Ottoman Women During the Advent of Western Feminism
“As to women, as many, if not more than men, are to be seen in the streets [i.e. going about their daily activities, etc] […] I think I never saw a country where women may enjoy so much liberty, and free from all reproach, as in Turkey […] The Turks in their conduct towards our sex are an example to all other nations; […] and I repeat it, sir, I think no women have so much liberty, safe from apprehension, as the Turkish – and I think them in their manner of living, capable of being the happiest creatures breathing.”
- Lady Elizabeth Craven, A Journey Through the Crimea to Constantinople, 1789
The Hagia Sophia, in addition to being an absolutely gorgeous building, has a really interesting history. Commissioned by Constantine the Great, and completed in 537 CE, it served as the seat of the Archbishop of the Eastern Orthodox Church for the Byzantine empire, and still is one of the greatest standing examples of this style of architecture. Although it took a few tries to get it standing, the engineering of the massive windowed dome at the center of the building was an innovative feat that still fascinates architects, engineers and historians. Originally the interior was covered in mosaics depicting Emperors, Saints, and, most importantly, Christ, or Logos, to whom the structure was dedicated.
Most of these are gone now, either shipped off to Italy during the Roman sack of Constantinople in the 1200s or plastered over and lost when the Ottoman Turks came through, decided they rather liked it there, conquered the city and Constantinople became Istanbul. The Ottomans decided instead of destroying the structure, they would simply re-purpose it into a Mosque. Under Sultan Mehmet II, various structures were added, such as the four minarets*, as well as a Minbar, the raised platform for the Imam to deliver his sermon, and a Mihrab, a small, usually intricately decorated alcove which shows the qibla, or the direction of Mecca, and thus the direction the congregation should pray. Usually mosques are built with the intent of being mosques, and are squared off directly facing the qibla, even if it is inconvenient to city planning. It is always fun to play spot the mosque when flying into a city with a large Muslim population, as they are occasionally stuck in at wonky angles, creating strangely shaped city blocks. But I digress.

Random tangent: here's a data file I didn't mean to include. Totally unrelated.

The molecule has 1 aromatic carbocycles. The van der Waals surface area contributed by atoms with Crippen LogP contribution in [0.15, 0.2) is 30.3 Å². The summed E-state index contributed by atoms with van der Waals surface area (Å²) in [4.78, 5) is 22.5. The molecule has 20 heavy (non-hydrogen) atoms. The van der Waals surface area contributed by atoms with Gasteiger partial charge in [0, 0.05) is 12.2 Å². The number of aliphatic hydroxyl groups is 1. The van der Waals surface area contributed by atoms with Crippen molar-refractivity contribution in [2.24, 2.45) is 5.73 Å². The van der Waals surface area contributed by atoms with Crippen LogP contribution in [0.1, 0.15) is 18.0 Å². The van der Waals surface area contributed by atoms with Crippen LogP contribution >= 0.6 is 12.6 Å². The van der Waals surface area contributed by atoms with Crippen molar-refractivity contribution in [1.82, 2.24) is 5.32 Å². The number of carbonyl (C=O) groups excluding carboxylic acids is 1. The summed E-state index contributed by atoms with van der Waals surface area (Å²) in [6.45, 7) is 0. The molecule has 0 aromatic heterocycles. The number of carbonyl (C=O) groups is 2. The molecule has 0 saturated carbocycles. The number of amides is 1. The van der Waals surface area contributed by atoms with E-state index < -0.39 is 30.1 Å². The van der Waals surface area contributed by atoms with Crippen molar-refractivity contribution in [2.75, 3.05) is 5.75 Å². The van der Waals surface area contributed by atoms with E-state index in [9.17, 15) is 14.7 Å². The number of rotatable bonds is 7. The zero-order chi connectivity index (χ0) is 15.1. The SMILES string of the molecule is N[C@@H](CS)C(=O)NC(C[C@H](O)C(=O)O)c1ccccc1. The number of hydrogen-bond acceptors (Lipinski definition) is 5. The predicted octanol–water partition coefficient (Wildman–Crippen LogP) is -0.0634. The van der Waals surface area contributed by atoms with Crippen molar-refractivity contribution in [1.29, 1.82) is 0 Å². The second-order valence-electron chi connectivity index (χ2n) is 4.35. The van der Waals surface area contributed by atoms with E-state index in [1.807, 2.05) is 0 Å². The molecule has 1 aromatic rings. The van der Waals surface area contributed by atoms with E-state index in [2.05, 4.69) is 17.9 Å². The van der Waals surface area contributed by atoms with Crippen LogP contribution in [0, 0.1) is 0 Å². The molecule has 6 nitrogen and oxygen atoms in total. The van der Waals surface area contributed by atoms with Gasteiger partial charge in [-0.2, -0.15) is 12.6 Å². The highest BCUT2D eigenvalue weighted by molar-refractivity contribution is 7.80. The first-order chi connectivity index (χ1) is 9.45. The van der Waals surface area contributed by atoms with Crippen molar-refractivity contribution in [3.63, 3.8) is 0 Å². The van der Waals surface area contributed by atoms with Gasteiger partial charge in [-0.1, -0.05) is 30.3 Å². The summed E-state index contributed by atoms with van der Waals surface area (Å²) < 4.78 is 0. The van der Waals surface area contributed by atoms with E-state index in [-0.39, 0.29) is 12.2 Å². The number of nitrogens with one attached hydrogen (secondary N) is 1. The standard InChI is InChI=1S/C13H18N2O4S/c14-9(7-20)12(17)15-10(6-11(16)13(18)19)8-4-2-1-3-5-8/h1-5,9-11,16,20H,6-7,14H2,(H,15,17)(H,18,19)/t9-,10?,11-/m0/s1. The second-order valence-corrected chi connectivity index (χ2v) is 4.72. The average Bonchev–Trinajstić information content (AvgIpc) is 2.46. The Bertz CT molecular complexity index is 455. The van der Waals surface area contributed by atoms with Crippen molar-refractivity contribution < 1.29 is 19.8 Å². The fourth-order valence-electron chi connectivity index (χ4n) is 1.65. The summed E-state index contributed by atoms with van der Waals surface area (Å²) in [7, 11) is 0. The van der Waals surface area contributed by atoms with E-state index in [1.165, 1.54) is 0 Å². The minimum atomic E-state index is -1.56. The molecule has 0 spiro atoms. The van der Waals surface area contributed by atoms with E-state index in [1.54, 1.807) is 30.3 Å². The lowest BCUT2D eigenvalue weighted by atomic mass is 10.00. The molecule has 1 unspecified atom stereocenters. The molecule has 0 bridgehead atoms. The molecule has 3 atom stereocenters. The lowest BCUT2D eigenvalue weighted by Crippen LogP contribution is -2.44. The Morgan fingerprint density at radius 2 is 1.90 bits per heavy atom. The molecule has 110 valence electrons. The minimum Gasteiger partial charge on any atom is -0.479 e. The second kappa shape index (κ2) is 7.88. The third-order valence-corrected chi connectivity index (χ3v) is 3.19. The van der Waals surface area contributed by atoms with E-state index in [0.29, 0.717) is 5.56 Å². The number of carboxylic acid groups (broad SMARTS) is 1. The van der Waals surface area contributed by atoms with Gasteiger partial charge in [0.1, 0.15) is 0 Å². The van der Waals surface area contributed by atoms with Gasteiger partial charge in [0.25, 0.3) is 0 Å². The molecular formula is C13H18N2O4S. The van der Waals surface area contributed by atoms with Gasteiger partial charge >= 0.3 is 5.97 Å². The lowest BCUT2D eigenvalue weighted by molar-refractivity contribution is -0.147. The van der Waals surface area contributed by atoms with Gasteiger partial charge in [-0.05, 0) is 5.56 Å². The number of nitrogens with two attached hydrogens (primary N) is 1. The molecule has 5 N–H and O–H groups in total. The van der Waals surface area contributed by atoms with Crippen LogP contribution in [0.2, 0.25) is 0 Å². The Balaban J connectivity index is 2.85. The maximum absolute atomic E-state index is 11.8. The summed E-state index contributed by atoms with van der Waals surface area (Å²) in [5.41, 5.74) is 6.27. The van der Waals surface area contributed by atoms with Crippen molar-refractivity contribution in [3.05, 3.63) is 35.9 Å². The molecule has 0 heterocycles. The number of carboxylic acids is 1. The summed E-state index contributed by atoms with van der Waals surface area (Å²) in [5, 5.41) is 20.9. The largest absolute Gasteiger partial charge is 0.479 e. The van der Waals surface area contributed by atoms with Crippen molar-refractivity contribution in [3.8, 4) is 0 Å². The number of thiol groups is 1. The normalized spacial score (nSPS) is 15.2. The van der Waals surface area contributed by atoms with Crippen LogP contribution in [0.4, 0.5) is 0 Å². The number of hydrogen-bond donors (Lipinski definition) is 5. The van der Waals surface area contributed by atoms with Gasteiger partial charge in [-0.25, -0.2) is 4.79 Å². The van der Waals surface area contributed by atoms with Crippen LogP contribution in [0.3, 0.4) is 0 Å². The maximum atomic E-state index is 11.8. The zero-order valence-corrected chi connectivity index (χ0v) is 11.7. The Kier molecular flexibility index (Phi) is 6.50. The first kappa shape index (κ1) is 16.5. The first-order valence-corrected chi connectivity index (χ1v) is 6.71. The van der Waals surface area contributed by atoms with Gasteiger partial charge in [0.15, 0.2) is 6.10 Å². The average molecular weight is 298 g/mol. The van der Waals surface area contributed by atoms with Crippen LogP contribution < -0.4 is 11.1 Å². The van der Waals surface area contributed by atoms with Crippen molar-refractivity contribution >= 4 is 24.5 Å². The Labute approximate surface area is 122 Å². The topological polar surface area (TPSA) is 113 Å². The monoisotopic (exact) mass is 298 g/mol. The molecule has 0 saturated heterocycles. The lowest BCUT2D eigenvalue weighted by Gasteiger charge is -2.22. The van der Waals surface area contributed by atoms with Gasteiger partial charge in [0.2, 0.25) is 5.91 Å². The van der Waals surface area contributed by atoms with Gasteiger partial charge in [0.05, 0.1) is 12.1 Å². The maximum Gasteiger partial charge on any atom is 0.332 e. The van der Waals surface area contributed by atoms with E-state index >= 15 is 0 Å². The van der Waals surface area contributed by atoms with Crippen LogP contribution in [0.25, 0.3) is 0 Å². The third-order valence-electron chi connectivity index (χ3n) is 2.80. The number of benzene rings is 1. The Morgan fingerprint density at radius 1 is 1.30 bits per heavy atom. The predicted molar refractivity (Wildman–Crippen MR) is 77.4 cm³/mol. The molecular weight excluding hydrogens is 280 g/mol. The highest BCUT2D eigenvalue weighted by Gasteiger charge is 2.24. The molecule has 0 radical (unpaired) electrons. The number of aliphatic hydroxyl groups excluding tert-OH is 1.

The Hagia Sofia, being built originally as a church and with the intent of remaining as such, did no such thing. If you look carefully in this picture, you can see both the Minbar and the Mihrab don’t quite line up with the direction of the building, both angling slightly to the right. Although it drives my slight OCD tendencies crazy, it is probably my favorite thing about this whole building. Just a reminder that although things may seem so permanent and immovable, there is a constant flow of change.
The Hagia Sofia ended its long life as a religious structure in 1931, when the country of Turkey underwent a secularization movement headed by the Kemalist principles of Attaturk (the fiercely nationalistic first president of Turkey, also a pretty interesting guy). In a very symbolic movement, Attaturk made the cathedral turned mosque into a museum, all while calling for a partial restoration of the original christian tile-work. This was seventy-five years ago. Today, the scaffolding remains in place, the work slowed almost to a stop, and the building falling into disrepair. A lack of funding, an opposition to the religious significance in this still secularly governed nation, a fear of clashes between Christians and Muslims as parts of the Quranic verses that currently decorate the walls are removed are all reasons given for the problems with the restoration, yet archaeologists and historians are still unsatisfied with the answer, and growing increasingly worried as not only the art, but the building falls victim to the wear of time [x]. No easy answers, only problems. aaaaand I’m going to go do my Arabic homework now. If you made it this far, congrats! You are just as nerdy as me.
*The number of minarets a mosque was allowed to have under Ottoman tradition is actually another really interesting subject. Traditionally mosques built for Sultans had four, those for high ranking members of the royal family had two, and all others were limited to one, with the exception of the mosque in Mecca, the holiest in all of Islam, which had six. Some say, including my tour guide when I was back in Turkey in 2005, that when Sultan Ahmet began construction on the Blue Mosqe, he wanted six minarets, something to do with the Turkish words for “gold” and “six” sounding similar. People called blasphemy, and instead of backing down, he paid to have a seventh minaret added to the mosque in Mecca. The Sultan Ahmet Mosqe, or Blue Mosque, is another incredibly beautiful building, and you should go look at pictures and then dream of Turkey. source [x]